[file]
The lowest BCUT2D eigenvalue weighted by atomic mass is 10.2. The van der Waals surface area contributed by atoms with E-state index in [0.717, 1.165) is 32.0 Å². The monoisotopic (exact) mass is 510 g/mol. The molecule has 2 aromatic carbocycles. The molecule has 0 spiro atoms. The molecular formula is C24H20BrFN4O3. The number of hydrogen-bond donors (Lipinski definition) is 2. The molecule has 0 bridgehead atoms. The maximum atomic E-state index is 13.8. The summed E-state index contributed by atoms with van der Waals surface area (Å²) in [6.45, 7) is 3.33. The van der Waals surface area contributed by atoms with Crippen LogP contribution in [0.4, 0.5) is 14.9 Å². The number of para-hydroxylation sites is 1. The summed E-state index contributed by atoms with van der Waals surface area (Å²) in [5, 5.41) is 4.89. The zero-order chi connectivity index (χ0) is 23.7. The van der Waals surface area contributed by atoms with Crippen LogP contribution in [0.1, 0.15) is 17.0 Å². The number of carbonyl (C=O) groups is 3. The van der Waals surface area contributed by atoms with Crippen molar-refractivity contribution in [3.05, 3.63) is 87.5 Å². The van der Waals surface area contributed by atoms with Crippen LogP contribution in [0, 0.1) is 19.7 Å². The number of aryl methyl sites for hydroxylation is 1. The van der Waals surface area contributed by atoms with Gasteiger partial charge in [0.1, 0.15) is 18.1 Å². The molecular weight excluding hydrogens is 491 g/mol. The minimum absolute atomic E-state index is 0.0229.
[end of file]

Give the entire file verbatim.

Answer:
The lowest BCUT2D eigenvalue weighted by atomic mass is 10.2. The van der Waals surface area contributed by atoms with E-state index in [0.717, 1.165) is 32.0 Å². The monoisotopic (exact) mass is 510 g/mol. The molecule has 2 aromatic carbocycles. The molecule has 0 spiro atoms. The molecular formula is C24H20BrFN4O3. The number of hydrogen-bond donors (Lipinski definition) is 2. The molecule has 0 bridgehead atoms. The maximum atomic E-state index is 13.8. The summed E-state index contributed by atoms with van der Waals surface area (Å²) in [6.45, 7) is 3.33. The van der Waals surface area contributed by atoms with Crippen LogP contribution in [0.4, 0.5) is 14.9 Å². The number of para-hydroxylation sites is 1. The summed E-state index contributed by atoms with van der Waals surface area (Å²) in [5, 5.41) is 4.89. The zero-order chi connectivity index (χ0) is 23.7. The van der Waals surface area contributed by atoms with Crippen LogP contribution in [0.1, 0.15) is 17.0 Å². The number of carbonyl (C=O) groups is 3. The van der Waals surface area contributed by atoms with Crippen molar-refractivity contribution in [3.05, 3.63) is 87.5 Å². The van der Waals surface area contributed by atoms with Crippen LogP contribution in [0, 0.1) is 19.7 Å². The number of aryl methyl sites for hydroxylation is 1. The van der Waals surface area contributed by atoms with Gasteiger partial charge in [0.1, 0.15) is 18.1 Å². The molecular weight excluding hydrogens is 491 g/mol. The minimum absolute atomic E-state index is 0.0229.